Passport to Pakistan

Before I start, let me first of all tell you what a great country Pakistan is.

I was in Beijing’s capitalist - sorry, I mean capital - city en route to Pakistan and to get the visa for Pakistan that I hadn’t managed to get in the UK.  It was a shock, then, to get to the embassy and see a sign that said that foreigners not living in China are expected to apply in their home country. Non-Chinese can only get visas if they can show:

1. Proof of residence in China
2. Proof of sufficient funds

3. Proof of transport out of Pakistan
4. Invitation from an organisation in Pakistan

I had none of these, and at least half were impossible for me to produce or obtain. Oh well, let's give it a go anyway. He who dares wins, Rodney. He who dares wins.

Pretending not to notice the rules, unconvincingly due to the big sign right in front of my face, I asked at the gatehouse for a visa form. Ascertaining that I was not a Chinese resident, the gatehouse lady told me that I needed to apply in my home country. "Ah", I said, "not very convenient, that. My home country is thousands of miles away."  We had a cordial chinwag before she finally took pity on me and said that at 11am she would take me to see the Consul and see if any exception could be made. An interview with the Consul, then. I wished that I’d dressed smarter. And that I’d shaved that morning. Or at least some time that week.

At 11am I was ushered inside, where I joined a queue of (all Chinese) people requiring interviews and clutching a whole bunch of the supporting documentation that I couldn‘t muster. One by one, those ahead of me left the Consul's office looking disappointed or worse. When there were only a few of us left in the queue, the Consul summoned us all in to sit at the back of his office. He said that this was because we’d stood outside long enough, but I soon got the impression that it was really because he enjoyed playing to an audience.

The hapless victim of his initial theatrics was a young, female, Chinese agent organising several visas for a business trip. The Consul was approving some applications, but not others.

"But they have already bought air tickets and booked hotels", said the agent.

"Did I tell them to?", retorted the Consul and turned to the audience (mainly to me, actually) for appreciation of his wit. I smiled, but weakly.

Next was the problem that the successful applicants’ visas would not be ready until the following day. "I have come a long way", said the agent, "and will have to find a hotel and change all my transport arrangements".

"Many people have come a long way", replied the Consul and (again looking to me) "Where have you come from?"

"London", I respond, thereby admitting even before my interview has started that I’m not entitled to apply, and feeling rather embarrassed at being brought in as chief witness for the prosecution.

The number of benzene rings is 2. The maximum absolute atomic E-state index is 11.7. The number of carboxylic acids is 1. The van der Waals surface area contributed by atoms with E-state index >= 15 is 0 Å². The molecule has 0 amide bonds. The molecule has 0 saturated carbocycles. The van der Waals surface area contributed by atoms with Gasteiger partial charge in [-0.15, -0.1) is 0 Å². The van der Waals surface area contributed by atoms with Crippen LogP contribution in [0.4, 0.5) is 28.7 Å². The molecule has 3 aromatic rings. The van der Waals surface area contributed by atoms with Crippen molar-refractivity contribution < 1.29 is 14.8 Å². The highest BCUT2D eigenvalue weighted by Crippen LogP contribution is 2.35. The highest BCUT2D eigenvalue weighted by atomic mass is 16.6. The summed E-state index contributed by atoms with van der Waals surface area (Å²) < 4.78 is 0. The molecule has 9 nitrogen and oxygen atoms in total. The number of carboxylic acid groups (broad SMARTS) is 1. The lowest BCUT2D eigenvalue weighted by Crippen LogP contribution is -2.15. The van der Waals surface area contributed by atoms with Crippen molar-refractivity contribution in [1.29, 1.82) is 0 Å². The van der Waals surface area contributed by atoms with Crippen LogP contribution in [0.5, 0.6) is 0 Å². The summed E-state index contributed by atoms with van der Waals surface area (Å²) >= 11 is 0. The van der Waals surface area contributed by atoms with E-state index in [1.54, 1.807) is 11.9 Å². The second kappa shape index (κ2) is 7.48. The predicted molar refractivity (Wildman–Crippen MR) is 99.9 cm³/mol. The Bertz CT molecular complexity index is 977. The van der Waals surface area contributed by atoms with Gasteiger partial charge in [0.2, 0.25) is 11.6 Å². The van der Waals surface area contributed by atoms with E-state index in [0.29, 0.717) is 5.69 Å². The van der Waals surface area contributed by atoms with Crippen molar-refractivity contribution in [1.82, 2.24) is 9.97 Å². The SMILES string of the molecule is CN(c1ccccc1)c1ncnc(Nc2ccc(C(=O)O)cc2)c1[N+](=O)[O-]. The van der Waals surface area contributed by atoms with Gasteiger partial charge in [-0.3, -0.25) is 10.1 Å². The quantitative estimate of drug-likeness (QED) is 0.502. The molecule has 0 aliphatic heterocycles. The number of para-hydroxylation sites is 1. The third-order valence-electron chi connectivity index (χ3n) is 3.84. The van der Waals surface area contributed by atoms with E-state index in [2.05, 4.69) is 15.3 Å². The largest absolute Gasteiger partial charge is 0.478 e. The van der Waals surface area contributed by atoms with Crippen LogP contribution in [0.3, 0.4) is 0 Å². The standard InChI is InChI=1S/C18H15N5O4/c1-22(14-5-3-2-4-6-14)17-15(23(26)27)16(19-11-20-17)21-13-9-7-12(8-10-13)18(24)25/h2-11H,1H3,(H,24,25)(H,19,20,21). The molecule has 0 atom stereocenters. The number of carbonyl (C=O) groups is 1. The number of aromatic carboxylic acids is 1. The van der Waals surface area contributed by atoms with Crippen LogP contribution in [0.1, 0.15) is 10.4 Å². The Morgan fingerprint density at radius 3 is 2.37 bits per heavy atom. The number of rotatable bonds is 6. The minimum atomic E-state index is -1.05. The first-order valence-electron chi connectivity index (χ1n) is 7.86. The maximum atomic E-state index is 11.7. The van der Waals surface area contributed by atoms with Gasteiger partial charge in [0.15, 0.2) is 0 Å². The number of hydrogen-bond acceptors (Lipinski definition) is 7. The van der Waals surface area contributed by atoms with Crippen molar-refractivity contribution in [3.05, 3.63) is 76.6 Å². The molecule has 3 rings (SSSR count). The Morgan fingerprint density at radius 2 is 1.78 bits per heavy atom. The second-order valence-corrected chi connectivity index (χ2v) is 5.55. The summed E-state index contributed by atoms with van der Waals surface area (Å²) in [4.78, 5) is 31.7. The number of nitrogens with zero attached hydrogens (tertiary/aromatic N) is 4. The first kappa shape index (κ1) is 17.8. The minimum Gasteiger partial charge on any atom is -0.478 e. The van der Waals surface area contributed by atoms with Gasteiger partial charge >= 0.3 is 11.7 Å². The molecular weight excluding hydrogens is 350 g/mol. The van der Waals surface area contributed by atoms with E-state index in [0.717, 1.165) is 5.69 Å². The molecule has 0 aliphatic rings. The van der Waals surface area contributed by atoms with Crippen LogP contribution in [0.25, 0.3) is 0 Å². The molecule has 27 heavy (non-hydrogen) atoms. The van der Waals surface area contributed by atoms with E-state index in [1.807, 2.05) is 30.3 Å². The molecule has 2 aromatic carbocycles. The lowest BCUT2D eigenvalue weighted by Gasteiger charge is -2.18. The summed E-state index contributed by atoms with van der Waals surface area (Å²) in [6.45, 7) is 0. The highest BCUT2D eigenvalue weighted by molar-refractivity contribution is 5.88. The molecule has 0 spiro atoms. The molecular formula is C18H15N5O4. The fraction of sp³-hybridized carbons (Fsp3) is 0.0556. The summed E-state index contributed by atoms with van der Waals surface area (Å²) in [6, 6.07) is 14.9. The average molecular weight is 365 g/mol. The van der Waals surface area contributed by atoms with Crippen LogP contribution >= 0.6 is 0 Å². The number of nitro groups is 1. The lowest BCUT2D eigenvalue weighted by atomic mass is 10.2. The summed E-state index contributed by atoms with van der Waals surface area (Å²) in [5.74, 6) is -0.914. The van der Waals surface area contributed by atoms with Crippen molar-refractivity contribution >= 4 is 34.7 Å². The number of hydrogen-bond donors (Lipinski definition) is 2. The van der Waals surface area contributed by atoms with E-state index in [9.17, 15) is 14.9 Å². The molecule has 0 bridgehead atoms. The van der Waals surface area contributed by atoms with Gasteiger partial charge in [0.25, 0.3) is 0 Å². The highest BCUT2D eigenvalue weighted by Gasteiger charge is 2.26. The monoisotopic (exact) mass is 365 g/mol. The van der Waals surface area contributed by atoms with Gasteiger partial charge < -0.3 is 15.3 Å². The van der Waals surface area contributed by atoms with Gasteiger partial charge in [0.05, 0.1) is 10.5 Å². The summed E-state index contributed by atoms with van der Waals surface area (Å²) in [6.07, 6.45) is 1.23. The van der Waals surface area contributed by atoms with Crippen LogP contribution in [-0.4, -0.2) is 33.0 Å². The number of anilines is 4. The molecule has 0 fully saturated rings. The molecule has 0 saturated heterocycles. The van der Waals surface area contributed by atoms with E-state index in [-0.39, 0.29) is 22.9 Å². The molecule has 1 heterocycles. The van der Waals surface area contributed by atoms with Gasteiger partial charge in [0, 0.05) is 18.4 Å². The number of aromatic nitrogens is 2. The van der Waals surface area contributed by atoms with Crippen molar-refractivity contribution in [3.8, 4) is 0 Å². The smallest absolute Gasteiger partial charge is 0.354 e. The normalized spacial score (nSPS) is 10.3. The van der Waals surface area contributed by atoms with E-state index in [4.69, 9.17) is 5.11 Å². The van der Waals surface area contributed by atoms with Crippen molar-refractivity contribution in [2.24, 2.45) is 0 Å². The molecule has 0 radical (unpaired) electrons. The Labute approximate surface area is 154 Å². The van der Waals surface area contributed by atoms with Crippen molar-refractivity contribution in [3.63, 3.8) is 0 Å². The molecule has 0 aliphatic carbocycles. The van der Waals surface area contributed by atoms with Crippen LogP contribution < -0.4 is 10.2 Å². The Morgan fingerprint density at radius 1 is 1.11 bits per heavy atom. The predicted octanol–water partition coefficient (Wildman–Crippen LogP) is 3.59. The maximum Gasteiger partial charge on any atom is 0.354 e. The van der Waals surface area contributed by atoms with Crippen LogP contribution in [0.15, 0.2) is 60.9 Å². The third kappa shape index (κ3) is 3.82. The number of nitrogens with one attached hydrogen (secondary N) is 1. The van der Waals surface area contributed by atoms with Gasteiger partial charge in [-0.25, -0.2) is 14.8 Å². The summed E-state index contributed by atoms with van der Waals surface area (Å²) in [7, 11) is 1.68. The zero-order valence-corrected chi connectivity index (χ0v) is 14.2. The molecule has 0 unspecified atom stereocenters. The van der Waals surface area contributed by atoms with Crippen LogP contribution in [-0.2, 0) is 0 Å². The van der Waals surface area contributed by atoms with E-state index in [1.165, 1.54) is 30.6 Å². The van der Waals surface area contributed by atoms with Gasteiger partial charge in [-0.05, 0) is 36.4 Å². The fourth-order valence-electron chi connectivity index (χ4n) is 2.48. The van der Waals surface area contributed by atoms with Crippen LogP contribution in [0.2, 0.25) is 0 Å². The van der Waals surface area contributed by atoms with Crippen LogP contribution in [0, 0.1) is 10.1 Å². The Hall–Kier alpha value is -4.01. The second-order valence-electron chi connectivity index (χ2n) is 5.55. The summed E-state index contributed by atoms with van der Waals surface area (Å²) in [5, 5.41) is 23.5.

Next it was my turn, and additional audience members have now arrived, including another Westerner. Great.

Consul: Why do you want to visit Pakistan? [Seeing my passport photos of me in a suit and tie] Business?

Me: No, tourism.

C: Where do you want to go?

Me: To the beautiful mountains in the North. Especially the Hunza Valley.

C: You don't like historical and cultural things?

Me: I have been to Pakistan before, and visited your fascinating cities then.

C: You say very bad things about Pakistan.

Me: Me?

C: The West. Especially the BBC [he nods to the silent TV in the corner that is tuned to BBC World] and newspapers such as the Telegraph, the Times, the Herald Tribune. And the Sun.

Me: The Sun is not really a newspaper. Have you tried the Guardian?

C: So how can I give you a visa? [Long pause - I am silent] If I want to go to Britain, your embassy will tell me to go to Islamabad and apply there.

[This wasn’t true: as a resident in China, he would have been OK, but it was hardly in my interests to run this argument.]

Me: Yes. I didn't have time to apply in London before I left, because I was busy working to find the money to visit your beautiful country. [Trying a different tack] And Pakistan is the most important part of my trip. I was there in March 1997 and it was too cold to stay in the beautiful mountain areas. So I have come back to see the beautiful mountains. They are beautiful, the mountains, aren't they?

[Was this sufficiently grovelling, do you think? It sounded like he was angling for a bribe, but that was impossible with an audience present. Or was he always going to say yes and just wanted to see me squirm?]

There is another long pause.

C: [finally] OK, I will give you your visa.

Me: [to myself, and as some of the more invasive touts in this part of the world have learned to say:] Lovely Jubbly.

C: I will give you your visa, because the mountains are beautiful and because you will tell people what a great country Pakistan is.

Consider yourself told, then.

  1. (c)Nicholas White 2006